Energy & Environment

Former EPA chief to chair pro-Trump think tank’s environmental center

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Environmental Protection Agency (EPA) Administrator Andrew Wheeler speaks during a news conference at the Justice Department in Washington, September 14, 2020.

Former Environmental Protection Agency (EPA) Administrator Andrew Wheeler will chair the America First Policy Institute’s Center for the Environment, the pro-Trump think tank announced Thursday.

“As we demonstrated during the Trump Administration, it is possible to have a clean environment without imposing government edicts or onerous, job-killing regulations,” Wheeler said in a statement. “Other countries look to the United States for leadership on environmental issues, and we must do a better job of providing that leadership here at home.”

The AFPI said in a statement that its Center for the Environment will develop “policy that couples American innovation with conservation efforts.”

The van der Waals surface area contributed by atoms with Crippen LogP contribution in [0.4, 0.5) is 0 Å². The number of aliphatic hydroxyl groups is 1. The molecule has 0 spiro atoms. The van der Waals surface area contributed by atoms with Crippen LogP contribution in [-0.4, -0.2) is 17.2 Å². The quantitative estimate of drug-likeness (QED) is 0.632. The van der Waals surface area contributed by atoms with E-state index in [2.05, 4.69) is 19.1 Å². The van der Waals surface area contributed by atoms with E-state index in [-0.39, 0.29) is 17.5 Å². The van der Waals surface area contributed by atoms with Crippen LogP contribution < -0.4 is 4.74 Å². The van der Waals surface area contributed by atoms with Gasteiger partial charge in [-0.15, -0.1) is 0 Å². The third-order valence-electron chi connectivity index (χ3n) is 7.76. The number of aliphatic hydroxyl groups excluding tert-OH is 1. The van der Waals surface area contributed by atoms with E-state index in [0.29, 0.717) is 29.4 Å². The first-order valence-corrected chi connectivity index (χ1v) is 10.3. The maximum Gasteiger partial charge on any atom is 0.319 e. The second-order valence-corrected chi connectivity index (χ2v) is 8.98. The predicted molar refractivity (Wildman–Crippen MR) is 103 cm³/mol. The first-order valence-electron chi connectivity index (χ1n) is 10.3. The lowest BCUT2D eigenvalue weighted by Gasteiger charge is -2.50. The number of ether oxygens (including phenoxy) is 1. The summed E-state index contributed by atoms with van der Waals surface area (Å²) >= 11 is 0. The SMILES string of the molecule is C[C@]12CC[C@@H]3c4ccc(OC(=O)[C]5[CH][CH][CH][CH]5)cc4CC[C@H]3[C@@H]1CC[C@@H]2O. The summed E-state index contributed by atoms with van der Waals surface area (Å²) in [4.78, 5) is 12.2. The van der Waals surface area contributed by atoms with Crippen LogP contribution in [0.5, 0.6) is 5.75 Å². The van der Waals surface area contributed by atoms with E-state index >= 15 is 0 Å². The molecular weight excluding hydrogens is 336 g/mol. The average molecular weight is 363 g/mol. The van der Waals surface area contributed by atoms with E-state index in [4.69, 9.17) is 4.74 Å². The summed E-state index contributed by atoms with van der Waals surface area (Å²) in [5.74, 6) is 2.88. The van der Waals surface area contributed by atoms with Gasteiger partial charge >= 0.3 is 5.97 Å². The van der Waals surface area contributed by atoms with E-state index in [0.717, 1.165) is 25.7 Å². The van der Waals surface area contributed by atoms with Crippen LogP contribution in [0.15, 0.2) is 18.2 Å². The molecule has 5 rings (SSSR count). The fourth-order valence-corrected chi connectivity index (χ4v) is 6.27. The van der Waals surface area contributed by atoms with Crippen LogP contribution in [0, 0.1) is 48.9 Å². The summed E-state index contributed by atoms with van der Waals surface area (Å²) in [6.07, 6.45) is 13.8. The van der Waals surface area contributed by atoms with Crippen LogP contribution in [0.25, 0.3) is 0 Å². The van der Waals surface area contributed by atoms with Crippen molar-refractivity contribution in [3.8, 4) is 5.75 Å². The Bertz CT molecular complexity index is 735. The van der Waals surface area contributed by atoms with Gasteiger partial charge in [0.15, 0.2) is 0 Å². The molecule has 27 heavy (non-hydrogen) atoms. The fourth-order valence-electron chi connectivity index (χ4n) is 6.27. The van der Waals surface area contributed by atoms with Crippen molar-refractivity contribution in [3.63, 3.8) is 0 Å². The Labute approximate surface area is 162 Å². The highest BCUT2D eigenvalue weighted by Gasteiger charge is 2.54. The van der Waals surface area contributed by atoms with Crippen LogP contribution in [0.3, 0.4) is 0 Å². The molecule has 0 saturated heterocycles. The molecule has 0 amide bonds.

“Andrew understands that American prosperity and environmental policies go hand in hand,” added AFPI president and CEO Brooke Rollins.

“His expertise and experience leading the Environmental Protection Agency provide a unique perspective and background on the best ways to address environmental challenges facing our Nation while simultaneously fostering innovation and ingenuity that leads to a cleaner environment for all.”

Wheeler served as former President Trump’s second EPA administrator from 2019 to 2021 after serving as the agency’s acting head beginning in July 2018. A former lobbyist for the coal producer Murray Energy, Wheeler’s EPA tenure was marked by largely pro-fossil fuel policies, several of which his successor Michael Regan has rolled back.

For example, Regan reinstated a scientific panel composed of experts on air pollution known as particulate matter, which Wheeler disbanded in 2018.

He also announced in June that the EPA would review air quality standards for soot after Wheeler declined to tighten the Obama-era standards. Wheeler defended the existing standards as “protective of public health,” while Regan said it was “important we take a hard look at these standards that haven’t been updated in nine years.”

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